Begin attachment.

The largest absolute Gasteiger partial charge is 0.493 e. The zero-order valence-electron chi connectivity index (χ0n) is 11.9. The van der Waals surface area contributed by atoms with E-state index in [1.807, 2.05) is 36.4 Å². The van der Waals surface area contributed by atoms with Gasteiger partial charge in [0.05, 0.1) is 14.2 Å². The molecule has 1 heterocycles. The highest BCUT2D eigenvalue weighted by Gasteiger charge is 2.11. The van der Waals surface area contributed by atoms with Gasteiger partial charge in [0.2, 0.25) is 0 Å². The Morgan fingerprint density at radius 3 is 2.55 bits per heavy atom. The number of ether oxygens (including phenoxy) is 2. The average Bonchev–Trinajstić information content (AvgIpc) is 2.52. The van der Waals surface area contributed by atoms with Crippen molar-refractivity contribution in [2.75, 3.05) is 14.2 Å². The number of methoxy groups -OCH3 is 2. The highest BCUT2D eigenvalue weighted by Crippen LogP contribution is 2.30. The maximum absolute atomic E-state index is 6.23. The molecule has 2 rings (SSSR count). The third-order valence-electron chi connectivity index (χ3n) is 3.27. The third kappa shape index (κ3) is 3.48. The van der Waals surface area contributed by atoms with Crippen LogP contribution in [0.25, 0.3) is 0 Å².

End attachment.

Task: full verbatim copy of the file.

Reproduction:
The largest absolute Gasteiger partial charge is 0.493 e. The zero-order valence-electron chi connectivity index (χ0n) is 11.9. The van der Waals surface area contributed by atoms with E-state index in [1.807, 2.05) is 36.4 Å². The van der Waals surface area contributed by atoms with Gasteiger partial charge in [0.05, 0.1) is 14.2 Å². The molecule has 1 heterocycles. The highest BCUT2D eigenvalue weighted by Gasteiger charge is 2.11. The van der Waals surface area contributed by atoms with Gasteiger partial charge in [0.2, 0.25) is 0 Å². The Morgan fingerprint density at radius 3 is 2.55 bits per heavy atom. The number of ether oxygens (including phenoxy) is 2. The average Bonchev–Trinajstić information content (AvgIpc) is 2.52. The van der Waals surface area contributed by atoms with Crippen molar-refractivity contribution in [2.75, 3.05) is 14.2 Å². The number of methoxy groups -OCH3 is 2. The highest BCUT2D eigenvalue weighted by Crippen LogP contribution is 2.30. The maximum absolute atomic E-state index is 6.23. The molecule has 2 rings (SSSR count). The third-order valence-electron chi connectivity index (χ3n) is 3.27. The third kappa shape index (κ3) is 3.48. The van der Waals surface area contributed by atoms with Crippen LogP contribution in [0.25, 0.3) is 0 Å².